If employers really are worried about your ability to do the job, you can alleviate those concerns by explaining how you would perform the duties that the position calls for. The Americans with Disabilities Act (ADA) and similar state laws protect you from discrimination based on your disability, as long as you are qualified for the job (meaning you have the necessary credentials, experience, and so on) and you can perform its essential functions, with or without a reasonable accommodation. (To learn more about what the ADA entails, see Nolo's article on Disability Discrimination in the Workplace: An Overview of the ADA.) You aren't legally required to talk about your disability (although potential employers may ask how you would perform the job's functions), but it makes sense to do so when your disability is obvious. Otherwise, potential employers might assume that you can't do the job or that you would require pricey accommodations the company can't afford. For more information on the rights of applicants with disabilities, see Nolo's article Getting Hired With a Disability.
No -- that is, employers can't hold you down and draw your blood or refuse to let you leave until you pee in a cup -- but they can generally refuse to hire you if you won't take a drug test. Most states allow potential employers to test applicants as a condition of employment. (To find specific info about your state, see Nolo's State Laws on Drug Testing.) Employers must follow the rules set out by their state law; some states require employers to give applicants written notice that drug testing is a condition of the job, and some allow testing only once an applicant has a conditional job offer. For more information on applicant drug testing, see Nolo's article Drug Tests for Job Applicants.
An at-will employment agreement is a contract agreeing that you can be fired at any time, for any reason. In every state but Montana (which requires employers to have good cause to fire employees who have completed their probation period), employees are in fact presumed to work at will. The written agreement gives employers some extra protection if a fired employee sues. For more information on at-will agreements, including when you should think twice about signing one, see Nolo's article Employment At Will: What Does It Mean?
If you're an employer looking to draft a policy, see Nolo's Employer's At-Will Policy.
An arbitration agreement is a contract in which you agree to bring any legal claims you may have against your employer to arbitration, rather than filing a lawsuit in court. Unlike civil court, where matters are decided by judges and juries, an arbitration takes place before an arbitrator who is chosen by the parties. The parties often don't have access to as much information from the other side as they would in a lawsuit, and the arbitrator's decision can rarely be appealed. For these reasons, arbitration is generally seen as more favorable to employers, which is probably why many employers ask new employees to agree to the process up front. Most courts have found that an employer can refuse to hire employees who refuse to sign an arbitration agreement, as long as the agreement isn't blatantly one-sided in the employer's favor. For information on arbitration agreements and tips on negotiating with your employer for a fairer shake, see Nolo's article Signing an Arbitration Agreement With Your Employer.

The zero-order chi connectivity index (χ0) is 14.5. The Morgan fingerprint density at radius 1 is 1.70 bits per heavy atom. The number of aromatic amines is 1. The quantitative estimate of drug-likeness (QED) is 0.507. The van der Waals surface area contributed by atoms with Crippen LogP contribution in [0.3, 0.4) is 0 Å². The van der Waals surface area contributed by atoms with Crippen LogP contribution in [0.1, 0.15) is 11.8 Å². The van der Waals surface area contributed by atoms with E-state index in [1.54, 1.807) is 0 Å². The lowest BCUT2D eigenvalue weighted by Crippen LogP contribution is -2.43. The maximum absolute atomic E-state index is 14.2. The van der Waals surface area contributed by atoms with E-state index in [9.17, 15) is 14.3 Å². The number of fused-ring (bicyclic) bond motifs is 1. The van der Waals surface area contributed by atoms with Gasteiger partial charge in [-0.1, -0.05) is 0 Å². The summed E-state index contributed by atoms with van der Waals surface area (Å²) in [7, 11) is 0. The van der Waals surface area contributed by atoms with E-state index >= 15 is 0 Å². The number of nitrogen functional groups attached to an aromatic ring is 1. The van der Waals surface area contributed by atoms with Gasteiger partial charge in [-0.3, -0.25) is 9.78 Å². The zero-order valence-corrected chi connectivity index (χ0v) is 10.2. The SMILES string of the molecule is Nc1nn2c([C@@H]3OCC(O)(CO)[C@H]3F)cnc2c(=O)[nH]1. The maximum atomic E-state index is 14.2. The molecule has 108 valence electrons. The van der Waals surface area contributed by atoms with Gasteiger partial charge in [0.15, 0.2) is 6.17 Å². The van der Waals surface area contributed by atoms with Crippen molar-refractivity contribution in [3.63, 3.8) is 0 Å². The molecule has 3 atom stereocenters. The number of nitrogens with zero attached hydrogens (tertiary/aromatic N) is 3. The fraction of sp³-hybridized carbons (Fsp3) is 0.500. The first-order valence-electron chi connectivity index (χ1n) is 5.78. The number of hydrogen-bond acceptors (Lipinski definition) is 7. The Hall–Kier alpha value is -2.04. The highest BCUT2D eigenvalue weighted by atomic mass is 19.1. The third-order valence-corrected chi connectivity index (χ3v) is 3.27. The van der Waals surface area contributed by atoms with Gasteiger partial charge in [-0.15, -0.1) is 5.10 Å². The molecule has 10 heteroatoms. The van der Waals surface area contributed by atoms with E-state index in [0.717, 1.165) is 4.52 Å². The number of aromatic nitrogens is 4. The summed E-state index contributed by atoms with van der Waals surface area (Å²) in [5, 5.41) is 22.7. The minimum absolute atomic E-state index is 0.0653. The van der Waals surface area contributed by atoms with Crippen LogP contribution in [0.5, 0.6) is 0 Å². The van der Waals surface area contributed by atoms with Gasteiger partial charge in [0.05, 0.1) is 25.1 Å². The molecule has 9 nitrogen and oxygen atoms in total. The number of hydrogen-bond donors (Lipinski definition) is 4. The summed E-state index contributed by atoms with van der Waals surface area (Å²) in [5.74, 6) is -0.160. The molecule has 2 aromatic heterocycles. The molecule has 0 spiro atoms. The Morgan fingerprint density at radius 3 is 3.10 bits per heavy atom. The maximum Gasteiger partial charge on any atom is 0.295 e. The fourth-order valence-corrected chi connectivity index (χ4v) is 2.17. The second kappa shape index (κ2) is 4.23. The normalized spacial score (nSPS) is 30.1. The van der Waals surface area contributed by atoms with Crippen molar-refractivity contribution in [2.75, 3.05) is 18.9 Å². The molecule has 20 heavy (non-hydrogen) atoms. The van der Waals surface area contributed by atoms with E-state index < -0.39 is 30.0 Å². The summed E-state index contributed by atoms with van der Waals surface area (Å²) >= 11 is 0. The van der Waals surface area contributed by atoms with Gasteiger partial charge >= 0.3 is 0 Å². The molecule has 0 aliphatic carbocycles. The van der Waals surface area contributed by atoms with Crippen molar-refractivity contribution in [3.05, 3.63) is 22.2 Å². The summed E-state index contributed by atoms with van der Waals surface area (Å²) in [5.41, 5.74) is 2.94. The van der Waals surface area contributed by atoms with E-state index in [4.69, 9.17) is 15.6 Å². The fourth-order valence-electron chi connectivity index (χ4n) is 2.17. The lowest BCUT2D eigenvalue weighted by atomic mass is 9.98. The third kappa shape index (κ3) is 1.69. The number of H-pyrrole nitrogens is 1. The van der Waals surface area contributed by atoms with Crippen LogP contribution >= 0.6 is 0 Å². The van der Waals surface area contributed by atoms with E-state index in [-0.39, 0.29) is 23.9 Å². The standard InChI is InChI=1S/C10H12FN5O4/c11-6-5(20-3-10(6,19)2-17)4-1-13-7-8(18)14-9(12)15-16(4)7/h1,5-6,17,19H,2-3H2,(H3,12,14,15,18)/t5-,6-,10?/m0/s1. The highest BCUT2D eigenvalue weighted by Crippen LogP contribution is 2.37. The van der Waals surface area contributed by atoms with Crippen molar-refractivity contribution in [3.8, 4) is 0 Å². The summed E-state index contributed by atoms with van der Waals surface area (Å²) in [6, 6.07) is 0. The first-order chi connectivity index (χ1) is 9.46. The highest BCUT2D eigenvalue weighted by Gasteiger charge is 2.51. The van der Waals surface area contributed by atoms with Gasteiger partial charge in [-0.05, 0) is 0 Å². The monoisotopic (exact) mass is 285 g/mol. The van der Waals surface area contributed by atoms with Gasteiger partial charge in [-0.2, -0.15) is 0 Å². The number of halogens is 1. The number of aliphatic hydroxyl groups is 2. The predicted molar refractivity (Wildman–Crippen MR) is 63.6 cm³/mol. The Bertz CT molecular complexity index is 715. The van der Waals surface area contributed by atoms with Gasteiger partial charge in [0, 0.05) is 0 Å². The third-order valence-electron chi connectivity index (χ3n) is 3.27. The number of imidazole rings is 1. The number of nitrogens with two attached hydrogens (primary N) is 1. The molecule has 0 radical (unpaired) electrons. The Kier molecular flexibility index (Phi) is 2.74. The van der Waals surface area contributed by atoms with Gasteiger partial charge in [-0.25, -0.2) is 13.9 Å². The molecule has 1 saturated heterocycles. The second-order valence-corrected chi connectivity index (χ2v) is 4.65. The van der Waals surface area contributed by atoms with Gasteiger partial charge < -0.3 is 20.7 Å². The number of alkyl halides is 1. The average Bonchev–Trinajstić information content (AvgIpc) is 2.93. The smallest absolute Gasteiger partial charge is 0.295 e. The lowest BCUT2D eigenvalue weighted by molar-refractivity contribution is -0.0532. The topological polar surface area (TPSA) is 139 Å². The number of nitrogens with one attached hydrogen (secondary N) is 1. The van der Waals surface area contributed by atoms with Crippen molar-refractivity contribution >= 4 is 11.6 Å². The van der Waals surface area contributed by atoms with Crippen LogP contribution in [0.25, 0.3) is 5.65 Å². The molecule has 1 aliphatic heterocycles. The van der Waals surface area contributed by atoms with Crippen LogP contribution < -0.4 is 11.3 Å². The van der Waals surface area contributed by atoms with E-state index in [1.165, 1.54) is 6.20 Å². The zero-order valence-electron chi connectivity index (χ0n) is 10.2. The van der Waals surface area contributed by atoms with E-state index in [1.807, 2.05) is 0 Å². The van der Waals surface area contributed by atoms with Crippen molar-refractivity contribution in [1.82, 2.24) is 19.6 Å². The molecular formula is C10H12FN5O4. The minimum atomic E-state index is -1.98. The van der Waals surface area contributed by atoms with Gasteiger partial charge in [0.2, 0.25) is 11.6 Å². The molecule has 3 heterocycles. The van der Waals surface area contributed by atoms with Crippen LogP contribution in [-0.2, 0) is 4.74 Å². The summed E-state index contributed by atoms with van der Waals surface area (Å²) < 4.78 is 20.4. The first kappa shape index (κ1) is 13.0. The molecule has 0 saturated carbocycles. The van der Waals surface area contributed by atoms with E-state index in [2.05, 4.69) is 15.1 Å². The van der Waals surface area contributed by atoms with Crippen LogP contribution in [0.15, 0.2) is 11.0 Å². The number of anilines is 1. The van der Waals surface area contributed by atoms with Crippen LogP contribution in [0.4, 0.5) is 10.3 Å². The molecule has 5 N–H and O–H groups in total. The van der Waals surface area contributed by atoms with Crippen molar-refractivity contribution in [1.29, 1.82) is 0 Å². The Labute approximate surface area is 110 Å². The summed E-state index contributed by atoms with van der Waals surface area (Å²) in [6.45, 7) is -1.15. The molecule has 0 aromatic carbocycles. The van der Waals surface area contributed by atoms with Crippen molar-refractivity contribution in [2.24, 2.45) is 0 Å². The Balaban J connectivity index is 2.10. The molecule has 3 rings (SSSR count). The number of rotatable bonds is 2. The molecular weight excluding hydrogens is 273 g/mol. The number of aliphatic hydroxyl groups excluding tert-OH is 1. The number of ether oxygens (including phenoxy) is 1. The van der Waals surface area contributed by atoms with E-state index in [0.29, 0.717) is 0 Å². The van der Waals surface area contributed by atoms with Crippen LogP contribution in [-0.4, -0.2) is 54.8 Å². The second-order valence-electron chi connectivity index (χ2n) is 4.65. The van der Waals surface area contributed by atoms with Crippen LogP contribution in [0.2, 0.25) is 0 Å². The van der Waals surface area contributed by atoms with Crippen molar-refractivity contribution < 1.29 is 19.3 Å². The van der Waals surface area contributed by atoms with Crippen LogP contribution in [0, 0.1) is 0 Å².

Employers are legally obligated to make sure that you are authorized to work in the United States. To do this, both you and the employer must complete USCIS Form I-9: Employment Eligibility Verification Form, and you must provide proof of your identity and work authorization. Your employer cannot specify which documents you must present; you can choose any available documents from the lists provided on the form. List A documents (such as a U.S. passport) provide evidence of both identity and authorization to work. List B documents (such as a driver’s license) prove identity, and List C documents (such as a U.S. birth certificate) prove work authorization. For information on the I-9 form -- and the variety of other documents you may be asked to sign as a new employee -- see Nolo's article First-Day Paperwork for New Employees: Understand What You're Signing.
Yes. First of all, some employers run background checks that include a look at academic credentials, so you might get caught during the application process. (To learn more, see Nolo's Background Checks FAQ.) But the real harm comes if you get the job. If your employer finds out you don't have a degree, you could get fired for lying on your resume. And, if your employer ever violates your legal rights and you sue, your lawsuit might be thrown out -- or your damages severely limited -- because of the falsification. The better strategy is to come clean about your college record: Give the dates you attended college on your resume and, if you're asked whether you have a degree, explain that you were a few credits short -- and let the employer decide what weight to give that information in the hiring process. For more information on why it's a bad idea to falsify your credentials, see Nolo's article Don't Lie on a Job Application.